At a glance
- Numerous studies have affirmed that the usefulness of mammography increases with age.
- While not flawless, mammography currently represents our best method for breast-cancer screening.
- Data point heavily in favor or later initiation of Pap testing for women with normal Pap histories.
- Women at heightened risk of cervical cancer should continue to undergo annual Pap screening.
As clinicians, we are dually blessed and burdened with a plethora of evidence and opinions regarding the tests and treatments that we recommend to our patients. In no field has this been more true recently than in women’s health. Providers of preventive women’s health care face the challenge of sifting through newly released data and analysis and then reconciling that information with our own experiences and the needs of our patients.
Recently the U.S. Preventive Services Task Force (USPSTF) updated its recommendations for breast-cancer screening in the general population.1 To much conversation and uproar, the USPSTF advocate:
- Shifting the starting age for mammography from age 40 years to age 50 years
- Scheduling mammograms biennially for women aged 50 to 74 years
- Possibly ceasing screening mammography at age 75 years
- Abandoning the routine teaching of breast self-examination to patients
Regarding clinical breast examination, the USPSTF found insufficient evidence to recommend for or against the practice in light of routine use of mammography.
In October 2011, the USPSTF proposed draft guidelines that would further the current trend toward less frequent, more targeted tests, suggesting that women younger than 65 years undergo Pap testing every three years, rather than annually as many clinicians continue to do, or even biannually, as current American College of Obstetrician and Gynecologist (ACOG) recommendations suggest.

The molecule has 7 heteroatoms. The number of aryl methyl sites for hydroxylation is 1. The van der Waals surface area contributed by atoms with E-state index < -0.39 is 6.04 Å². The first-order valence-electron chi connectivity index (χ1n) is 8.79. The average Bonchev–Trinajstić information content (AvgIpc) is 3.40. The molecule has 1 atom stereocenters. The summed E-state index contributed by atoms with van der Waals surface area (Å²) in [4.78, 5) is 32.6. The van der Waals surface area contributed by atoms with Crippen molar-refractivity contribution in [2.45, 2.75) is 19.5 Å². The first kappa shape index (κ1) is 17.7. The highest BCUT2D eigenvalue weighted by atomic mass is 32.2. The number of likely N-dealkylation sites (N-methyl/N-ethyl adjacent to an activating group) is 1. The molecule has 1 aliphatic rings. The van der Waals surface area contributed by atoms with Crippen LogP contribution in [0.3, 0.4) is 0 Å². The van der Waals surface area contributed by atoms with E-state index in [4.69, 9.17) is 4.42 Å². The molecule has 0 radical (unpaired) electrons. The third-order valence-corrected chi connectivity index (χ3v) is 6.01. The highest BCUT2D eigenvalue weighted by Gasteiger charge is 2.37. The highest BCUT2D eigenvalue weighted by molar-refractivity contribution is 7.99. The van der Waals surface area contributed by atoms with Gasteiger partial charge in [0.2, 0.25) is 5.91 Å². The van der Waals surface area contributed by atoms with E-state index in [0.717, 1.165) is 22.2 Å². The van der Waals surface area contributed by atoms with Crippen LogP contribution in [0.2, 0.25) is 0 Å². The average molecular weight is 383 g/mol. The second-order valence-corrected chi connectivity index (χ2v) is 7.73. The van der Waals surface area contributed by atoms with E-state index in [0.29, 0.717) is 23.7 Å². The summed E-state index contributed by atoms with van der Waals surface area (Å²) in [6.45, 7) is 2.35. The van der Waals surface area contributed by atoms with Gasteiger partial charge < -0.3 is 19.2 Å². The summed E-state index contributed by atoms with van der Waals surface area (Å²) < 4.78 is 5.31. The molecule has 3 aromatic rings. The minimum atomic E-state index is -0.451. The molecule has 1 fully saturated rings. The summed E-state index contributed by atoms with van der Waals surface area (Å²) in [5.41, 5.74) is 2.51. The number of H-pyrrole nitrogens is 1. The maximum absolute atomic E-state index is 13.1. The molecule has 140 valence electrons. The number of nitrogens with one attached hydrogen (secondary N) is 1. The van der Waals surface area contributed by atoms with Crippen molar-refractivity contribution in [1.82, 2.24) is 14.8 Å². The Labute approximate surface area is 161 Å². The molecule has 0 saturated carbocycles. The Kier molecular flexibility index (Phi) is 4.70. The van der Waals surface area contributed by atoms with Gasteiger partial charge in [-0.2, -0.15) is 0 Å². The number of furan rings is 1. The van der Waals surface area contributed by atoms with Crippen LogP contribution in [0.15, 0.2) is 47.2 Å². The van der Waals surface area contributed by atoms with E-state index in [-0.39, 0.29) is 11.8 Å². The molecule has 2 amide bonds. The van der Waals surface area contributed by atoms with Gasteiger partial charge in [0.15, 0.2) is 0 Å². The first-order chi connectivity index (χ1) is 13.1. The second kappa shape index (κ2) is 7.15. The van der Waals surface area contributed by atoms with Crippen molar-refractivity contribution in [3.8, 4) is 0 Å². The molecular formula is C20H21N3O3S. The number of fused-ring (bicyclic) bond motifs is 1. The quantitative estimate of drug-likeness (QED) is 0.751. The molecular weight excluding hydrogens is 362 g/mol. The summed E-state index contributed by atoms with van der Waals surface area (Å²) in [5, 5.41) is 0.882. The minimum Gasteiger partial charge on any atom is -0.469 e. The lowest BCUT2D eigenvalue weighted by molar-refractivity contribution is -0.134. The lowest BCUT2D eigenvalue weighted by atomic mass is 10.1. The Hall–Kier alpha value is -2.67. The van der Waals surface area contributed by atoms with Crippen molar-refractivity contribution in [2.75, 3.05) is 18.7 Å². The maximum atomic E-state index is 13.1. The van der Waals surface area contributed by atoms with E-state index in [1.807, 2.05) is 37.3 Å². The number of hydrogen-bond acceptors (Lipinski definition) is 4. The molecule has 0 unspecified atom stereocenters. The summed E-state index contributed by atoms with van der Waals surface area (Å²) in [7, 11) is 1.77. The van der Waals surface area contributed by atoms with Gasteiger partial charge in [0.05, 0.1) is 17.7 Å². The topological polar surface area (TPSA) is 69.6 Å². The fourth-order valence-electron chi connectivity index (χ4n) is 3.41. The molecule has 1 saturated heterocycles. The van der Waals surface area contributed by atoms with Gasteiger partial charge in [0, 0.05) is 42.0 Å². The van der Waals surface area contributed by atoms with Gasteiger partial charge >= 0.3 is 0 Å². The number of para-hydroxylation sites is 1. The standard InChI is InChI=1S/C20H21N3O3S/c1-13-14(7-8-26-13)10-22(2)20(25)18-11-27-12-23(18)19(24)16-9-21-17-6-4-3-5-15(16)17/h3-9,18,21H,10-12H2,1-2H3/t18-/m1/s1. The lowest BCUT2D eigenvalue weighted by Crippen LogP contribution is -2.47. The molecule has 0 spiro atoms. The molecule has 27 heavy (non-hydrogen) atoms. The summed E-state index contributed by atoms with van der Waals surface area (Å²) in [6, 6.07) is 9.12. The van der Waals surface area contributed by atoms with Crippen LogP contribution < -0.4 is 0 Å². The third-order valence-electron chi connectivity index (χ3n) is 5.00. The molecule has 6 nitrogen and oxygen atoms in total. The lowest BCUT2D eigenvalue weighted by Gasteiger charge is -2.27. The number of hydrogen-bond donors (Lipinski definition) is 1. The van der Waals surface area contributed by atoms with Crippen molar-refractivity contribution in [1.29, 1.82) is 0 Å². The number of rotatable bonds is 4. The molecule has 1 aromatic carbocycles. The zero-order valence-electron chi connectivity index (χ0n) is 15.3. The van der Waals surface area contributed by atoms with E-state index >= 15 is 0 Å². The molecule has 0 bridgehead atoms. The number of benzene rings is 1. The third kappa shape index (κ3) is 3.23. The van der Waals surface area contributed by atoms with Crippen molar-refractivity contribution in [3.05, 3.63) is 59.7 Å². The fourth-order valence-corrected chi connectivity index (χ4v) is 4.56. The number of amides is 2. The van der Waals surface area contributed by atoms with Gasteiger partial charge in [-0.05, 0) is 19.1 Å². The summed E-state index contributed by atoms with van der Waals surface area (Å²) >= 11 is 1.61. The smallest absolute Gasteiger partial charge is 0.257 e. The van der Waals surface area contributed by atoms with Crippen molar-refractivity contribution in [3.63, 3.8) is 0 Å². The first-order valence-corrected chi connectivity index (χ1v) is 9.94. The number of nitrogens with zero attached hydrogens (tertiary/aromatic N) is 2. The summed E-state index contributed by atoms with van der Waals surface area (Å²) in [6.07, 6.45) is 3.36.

Other proposed changes, suggest that screening be initiated at the age of 21 years in lieu of American College of Obstetrician and Gynecologist (ACOG) recommendations that state 21 years or within three years of initiating sexual activity as the criteria for Pap testing.
Currently, ACOG continues to call for Pap tests every two years for women aged 21 to 29 years, and every three years for women aged 30 to 65 years.
Both ACOG and USPSTF agree that women who have had previously normal Pap testing results and are not otherwise at risk should not continue to be tested after the age of 65 years. Cessation of Pap testing is also recommended after hysterectomy (with removal of the cervix) for benign disease. Women who have had abnormal Pap smears or who have other risk factors would have alternative schedules.
The public has endured a barrage of commentary on these topics during the past few years. Legislators, medical professionals, statisticians and health-care advocates have added their voices to the outcry. As clinicians, we have fielded countless questions from patients, colleagues, family and friends. Although most other professional societies have not adjusted their guidelines, all have issued responses, and speculation abounds that more change is ahead.
This article will explain the new recommendations and square them with current understandings of the state of the science, to help clinicians determine what is best for their patients.